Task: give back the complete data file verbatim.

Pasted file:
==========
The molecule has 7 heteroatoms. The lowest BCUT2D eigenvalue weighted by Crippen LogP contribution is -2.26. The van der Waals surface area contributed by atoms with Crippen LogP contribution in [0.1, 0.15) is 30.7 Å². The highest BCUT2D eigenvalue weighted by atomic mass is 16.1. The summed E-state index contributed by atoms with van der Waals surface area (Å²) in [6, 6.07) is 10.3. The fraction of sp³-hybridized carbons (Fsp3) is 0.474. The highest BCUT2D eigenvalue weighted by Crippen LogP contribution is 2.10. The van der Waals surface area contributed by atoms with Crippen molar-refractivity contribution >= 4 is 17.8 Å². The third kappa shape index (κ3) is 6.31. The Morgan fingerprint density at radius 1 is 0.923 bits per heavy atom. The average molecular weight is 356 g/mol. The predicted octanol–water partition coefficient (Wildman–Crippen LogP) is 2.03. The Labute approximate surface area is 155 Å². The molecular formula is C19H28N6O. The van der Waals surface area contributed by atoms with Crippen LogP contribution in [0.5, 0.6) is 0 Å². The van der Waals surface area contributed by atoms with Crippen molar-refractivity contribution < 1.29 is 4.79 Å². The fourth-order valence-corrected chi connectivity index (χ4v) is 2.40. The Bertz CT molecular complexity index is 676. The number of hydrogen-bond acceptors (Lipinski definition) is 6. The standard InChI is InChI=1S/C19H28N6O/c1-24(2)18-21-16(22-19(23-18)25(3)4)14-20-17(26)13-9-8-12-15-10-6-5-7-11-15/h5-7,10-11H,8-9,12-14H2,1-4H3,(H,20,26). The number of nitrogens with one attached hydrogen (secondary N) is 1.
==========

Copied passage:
The molecule has 7 heteroatoms. The lowest BCUT2D eigenvalue weighted by Crippen LogP contribution is -2.26. The van der Waals surface area contributed by atoms with Crippen LogP contribution in [0.1, 0.15) is 30.7 Å². The highest BCUT2D eigenvalue weighted by atomic mass is 16.1. The summed E-state index contributed by atoms with van der Waals surface area (Å²) in [6, 6.07) is 10.3. The fraction of sp³-hybridized carbons (Fsp3) is 0.474. The highest BCUT2D eigenvalue weighted by Crippen LogP contribution is 2.10. The van der Waals surface area contributed by atoms with Crippen molar-refractivity contribution >= 4 is 17.8 Å². The third kappa shape index (κ3) is 6.31. The Morgan fingerprint density at radius 1 is 0.923 bits per heavy atom. The average molecular weight is 356 g/mol. The predicted octanol–water partition coefficient (Wildman–Crippen LogP) is 2.03. The Labute approximate surface area is 155 Å². The molecular formula is C19H28N6O. The van der Waals surface area contributed by atoms with Crippen LogP contribution in [0.5, 0.6) is 0 Å². The van der Waals surface area contributed by atoms with Crippen molar-refractivity contribution < 1.29 is 4.79 Å². The fourth-order valence-corrected chi connectivity index (χ4v) is 2.40. The Bertz CT molecular complexity index is 676. The number of hydrogen-bond acceptors (Lipinski definition) is 6. The standard InChI is InChI=1S/C19H28N6O/c1-24(2)18-21-16(22-19(23-18)25(3)4)14-20-17(26)13-9-8-12-15-10-6-5-7-11-15/h5-7,10-11H,8-9,12-14H2,1-4H3,(H,20,26). The number of nitrogens with one attached hydrogen (secondary N) is 1.